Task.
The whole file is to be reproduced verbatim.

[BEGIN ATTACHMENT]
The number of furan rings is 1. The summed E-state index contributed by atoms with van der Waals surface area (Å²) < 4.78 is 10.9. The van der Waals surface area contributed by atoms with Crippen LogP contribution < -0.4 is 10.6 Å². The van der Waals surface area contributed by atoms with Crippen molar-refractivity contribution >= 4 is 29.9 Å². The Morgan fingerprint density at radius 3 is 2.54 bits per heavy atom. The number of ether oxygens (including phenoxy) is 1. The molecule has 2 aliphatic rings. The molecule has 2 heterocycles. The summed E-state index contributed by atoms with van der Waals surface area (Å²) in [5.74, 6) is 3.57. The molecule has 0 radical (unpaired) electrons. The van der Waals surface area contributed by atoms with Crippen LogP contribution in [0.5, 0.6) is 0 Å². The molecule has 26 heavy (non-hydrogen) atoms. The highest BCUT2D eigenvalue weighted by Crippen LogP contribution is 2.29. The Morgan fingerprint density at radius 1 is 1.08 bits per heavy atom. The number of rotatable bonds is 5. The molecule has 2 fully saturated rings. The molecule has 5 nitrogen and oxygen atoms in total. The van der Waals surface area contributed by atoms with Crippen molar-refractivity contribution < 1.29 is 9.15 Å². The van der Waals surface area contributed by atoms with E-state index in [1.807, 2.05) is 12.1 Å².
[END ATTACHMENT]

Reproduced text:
The number of furan rings is 1. The summed E-state index contributed by atoms with van der Waals surface area (Å²) < 4.78 is 10.9. The van der Waals surface area contributed by atoms with Crippen LogP contribution < -0.4 is 10.6 Å². The van der Waals surface area contributed by atoms with Crippen molar-refractivity contribution >= 4 is 29.9 Å². The Morgan fingerprint density at radius 3 is 2.54 bits per heavy atom. The number of ether oxygens (including phenoxy) is 1. The molecule has 2 aliphatic rings. The molecule has 2 heterocycles. The summed E-state index contributed by atoms with van der Waals surface area (Å²) in [5.74, 6) is 3.57. The molecule has 0 radical (unpaired) electrons. The van der Waals surface area contributed by atoms with Crippen LogP contribution in [0.5, 0.6) is 0 Å². The molecule has 26 heavy (non-hydrogen) atoms. The highest BCUT2D eigenvalue weighted by Crippen LogP contribution is 2.29. The Morgan fingerprint density at radius 1 is 1.08 bits per heavy atom. The number of rotatable bonds is 5. The molecule has 2 fully saturated rings. The molecule has 5 nitrogen and oxygen atoms in total. The van der Waals surface area contributed by atoms with Crippen molar-refractivity contribution < 1.29 is 9.15 Å². The van der Waals surface area contributed by atoms with E-state index in [1.807, 2.05) is 12.1 Å².